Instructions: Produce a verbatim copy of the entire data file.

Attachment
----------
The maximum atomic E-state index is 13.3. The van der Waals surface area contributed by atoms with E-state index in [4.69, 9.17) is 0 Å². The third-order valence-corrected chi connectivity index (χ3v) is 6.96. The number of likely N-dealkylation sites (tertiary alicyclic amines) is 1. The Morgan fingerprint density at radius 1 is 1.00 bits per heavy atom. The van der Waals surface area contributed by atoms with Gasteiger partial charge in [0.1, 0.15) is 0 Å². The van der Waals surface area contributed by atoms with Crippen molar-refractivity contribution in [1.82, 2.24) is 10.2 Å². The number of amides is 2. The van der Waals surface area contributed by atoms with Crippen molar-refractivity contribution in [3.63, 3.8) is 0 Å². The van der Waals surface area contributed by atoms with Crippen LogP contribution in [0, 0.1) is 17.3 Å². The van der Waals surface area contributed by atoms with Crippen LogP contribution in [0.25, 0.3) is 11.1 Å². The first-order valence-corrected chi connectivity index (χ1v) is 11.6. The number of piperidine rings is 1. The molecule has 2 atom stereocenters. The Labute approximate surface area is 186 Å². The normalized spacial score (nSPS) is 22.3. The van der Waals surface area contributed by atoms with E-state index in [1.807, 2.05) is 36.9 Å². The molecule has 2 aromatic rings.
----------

The maximum atomic E-state index is 13.3. The van der Waals surface area contributed by atoms with E-state index in [4.69, 9.17) is 0 Å². The third-order valence-corrected chi connectivity index (χ3v) is 6.96. The number of likely N-dealkylation sites (tertiary alicyclic amines) is 1. The Morgan fingerprint density at radius 1 is 1.00 bits per heavy atom. The van der Waals surface area contributed by atoms with Gasteiger partial charge in [0.1, 0.15) is 0 Å². The van der Waals surface area contributed by atoms with Crippen molar-refractivity contribution in [1.82, 2.24) is 10.2 Å². The number of amides is 2. The van der Waals surface area contributed by atoms with Crippen molar-refractivity contribution in [3.63, 3.8) is 0 Å². The van der Waals surface area contributed by atoms with Crippen LogP contribution in [0, 0.1) is 17.3 Å². The van der Waals surface area contributed by atoms with Crippen LogP contribution in [0.25, 0.3) is 11.1 Å². The first-order valence-corrected chi connectivity index (χ1v) is 11.6. The number of piperidine rings is 1. The molecule has 2 atom stereocenters. The Labute approximate surface area is 186 Å². The normalized spacial score (nSPS) is 22.3. The van der Waals surface area contributed by atoms with E-state index in [1.807, 2.05) is 36.9 Å². The molecule has 2 aromatic rings.